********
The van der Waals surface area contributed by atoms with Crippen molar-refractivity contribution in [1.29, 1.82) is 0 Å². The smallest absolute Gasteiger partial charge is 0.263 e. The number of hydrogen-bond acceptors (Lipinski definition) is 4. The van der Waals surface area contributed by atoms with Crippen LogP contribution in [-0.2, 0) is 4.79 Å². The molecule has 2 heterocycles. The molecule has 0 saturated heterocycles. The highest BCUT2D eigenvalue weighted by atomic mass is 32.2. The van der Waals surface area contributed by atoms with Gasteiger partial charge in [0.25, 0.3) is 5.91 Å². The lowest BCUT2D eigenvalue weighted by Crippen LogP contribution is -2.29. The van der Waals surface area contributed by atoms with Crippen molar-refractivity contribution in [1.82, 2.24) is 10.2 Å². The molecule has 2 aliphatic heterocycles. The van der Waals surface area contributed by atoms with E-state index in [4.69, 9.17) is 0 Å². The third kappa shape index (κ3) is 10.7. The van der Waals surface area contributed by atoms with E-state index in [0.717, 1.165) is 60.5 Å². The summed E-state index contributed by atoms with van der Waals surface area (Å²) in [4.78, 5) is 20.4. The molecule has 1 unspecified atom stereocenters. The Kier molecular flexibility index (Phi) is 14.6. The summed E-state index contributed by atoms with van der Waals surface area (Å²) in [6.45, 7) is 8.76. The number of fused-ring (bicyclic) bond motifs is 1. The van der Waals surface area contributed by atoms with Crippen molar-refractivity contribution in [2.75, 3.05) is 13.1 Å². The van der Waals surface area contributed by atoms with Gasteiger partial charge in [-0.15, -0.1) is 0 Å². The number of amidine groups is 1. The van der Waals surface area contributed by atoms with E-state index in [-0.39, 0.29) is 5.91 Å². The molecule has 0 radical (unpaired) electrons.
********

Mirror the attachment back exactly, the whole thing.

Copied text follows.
The van der Waals surface area contributed by atoms with Crippen molar-refractivity contribution in [1.29, 1.82) is 0 Å². The smallest absolute Gasteiger partial charge is 0.263 e. The number of hydrogen-bond acceptors (Lipinski definition) is 4. The van der Waals surface area contributed by atoms with Crippen LogP contribution in [-0.2, 0) is 4.79 Å². The molecule has 2 heterocycles. The molecule has 0 saturated heterocycles. The highest BCUT2D eigenvalue weighted by atomic mass is 32.2. The van der Waals surface area contributed by atoms with Gasteiger partial charge in [0.25, 0.3) is 5.91 Å². The lowest BCUT2D eigenvalue weighted by Crippen LogP contribution is -2.29. The van der Waals surface area contributed by atoms with Crippen molar-refractivity contribution in [1.82, 2.24) is 10.2 Å². The molecule has 2 aliphatic heterocycles. The van der Waals surface area contributed by atoms with E-state index in [4.69, 9.17) is 0 Å². The third kappa shape index (κ3) is 10.7. The van der Waals surface area contributed by atoms with E-state index in [0.717, 1.165) is 60.5 Å². The summed E-state index contributed by atoms with van der Waals surface area (Å²) in [4.78, 5) is 20.4. The molecule has 1 unspecified atom stereocenters. The Kier molecular flexibility index (Phi) is 14.6. The summed E-state index contributed by atoms with van der Waals surface area (Å²) in [6.45, 7) is 8.76. The number of fused-ring (bicyclic) bond motifs is 1. The van der Waals surface area contributed by atoms with Crippen molar-refractivity contribution in [2.75, 3.05) is 13.1 Å². The van der Waals surface area contributed by atoms with Gasteiger partial charge in [-0.15, -0.1) is 0 Å². The number of amidine groups is 1. The van der Waals surface area contributed by atoms with E-state index in [-0.39, 0.29) is 5.91 Å². The molecule has 0 radical (unpaired) electrons.